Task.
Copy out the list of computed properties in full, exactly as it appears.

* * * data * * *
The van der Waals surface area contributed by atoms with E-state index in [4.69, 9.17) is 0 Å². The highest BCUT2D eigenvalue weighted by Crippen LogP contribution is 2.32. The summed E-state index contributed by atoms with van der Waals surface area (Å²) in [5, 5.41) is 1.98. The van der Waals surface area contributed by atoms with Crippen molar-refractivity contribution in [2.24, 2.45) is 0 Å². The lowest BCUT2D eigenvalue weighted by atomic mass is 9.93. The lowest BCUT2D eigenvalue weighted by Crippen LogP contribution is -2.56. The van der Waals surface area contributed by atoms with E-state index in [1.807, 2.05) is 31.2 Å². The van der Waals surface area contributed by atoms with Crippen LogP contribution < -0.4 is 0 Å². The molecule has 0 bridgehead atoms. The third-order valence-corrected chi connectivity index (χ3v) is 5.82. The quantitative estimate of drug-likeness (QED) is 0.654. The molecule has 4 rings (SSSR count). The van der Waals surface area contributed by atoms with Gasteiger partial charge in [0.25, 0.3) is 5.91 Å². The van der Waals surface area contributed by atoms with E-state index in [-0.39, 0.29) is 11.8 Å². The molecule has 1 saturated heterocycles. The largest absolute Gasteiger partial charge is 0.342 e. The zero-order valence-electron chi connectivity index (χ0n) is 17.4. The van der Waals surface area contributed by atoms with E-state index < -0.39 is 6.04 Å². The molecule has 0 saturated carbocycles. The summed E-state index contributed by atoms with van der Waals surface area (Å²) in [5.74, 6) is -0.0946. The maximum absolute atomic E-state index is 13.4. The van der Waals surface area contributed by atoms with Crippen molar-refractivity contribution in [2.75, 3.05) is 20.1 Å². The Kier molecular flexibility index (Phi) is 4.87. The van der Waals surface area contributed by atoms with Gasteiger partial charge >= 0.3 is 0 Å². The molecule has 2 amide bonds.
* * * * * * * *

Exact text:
The van der Waals surface area contributed by atoms with E-state index in [4.69, 9.17) is 0 Å². The highest BCUT2D eigenvalue weighted by Crippen LogP contribution is 2.32. The summed E-state index contributed by atoms with van der Waals surface area (Å²) in [5, 5.41) is 1.98. The van der Waals surface area contributed by atoms with Crippen molar-refractivity contribution in [2.24, 2.45) is 0 Å². The lowest BCUT2D eigenvalue weighted by atomic mass is 9.93. The lowest BCUT2D eigenvalue weighted by Crippen LogP contribution is -2.56. The van der Waals surface area contributed by atoms with E-state index in [1.807, 2.05) is 31.2 Å². The van der Waals surface area contributed by atoms with Crippen LogP contribution < -0.4 is 0 Å². The molecule has 0 bridgehead atoms. The third-order valence-corrected chi connectivity index (χ3v) is 5.82. The quantitative estimate of drug-likeness (QED) is 0.654. The molecule has 4 rings (SSSR count). The van der Waals surface area contributed by atoms with Gasteiger partial charge in [0.25, 0.3) is 5.91 Å². The van der Waals surface area contributed by atoms with E-state index in [-0.39, 0.29) is 11.8 Å². The molecule has 1 saturated heterocycles. The largest absolute Gasteiger partial charge is 0.342 e. The zero-order valence-electron chi connectivity index (χ0n) is 17.4. The van der Waals surface area contributed by atoms with E-state index < -0.39 is 6.04 Å². The molecule has 0 saturated carbocycles. The summed E-state index contributed by atoms with van der Waals surface area (Å²) in [5.74, 6) is -0.0946. The maximum absolute atomic E-state index is 13.4. The van der Waals surface area contributed by atoms with Crippen molar-refractivity contribution in [2.75, 3.05) is 20.1 Å². The Kier molecular flexibility index (Phi) is 4.87. The van der Waals surface area contributed by atoms with Gasteiger partial charge >= 0.3 is 0 Å². The molecule has 2 amide bonds.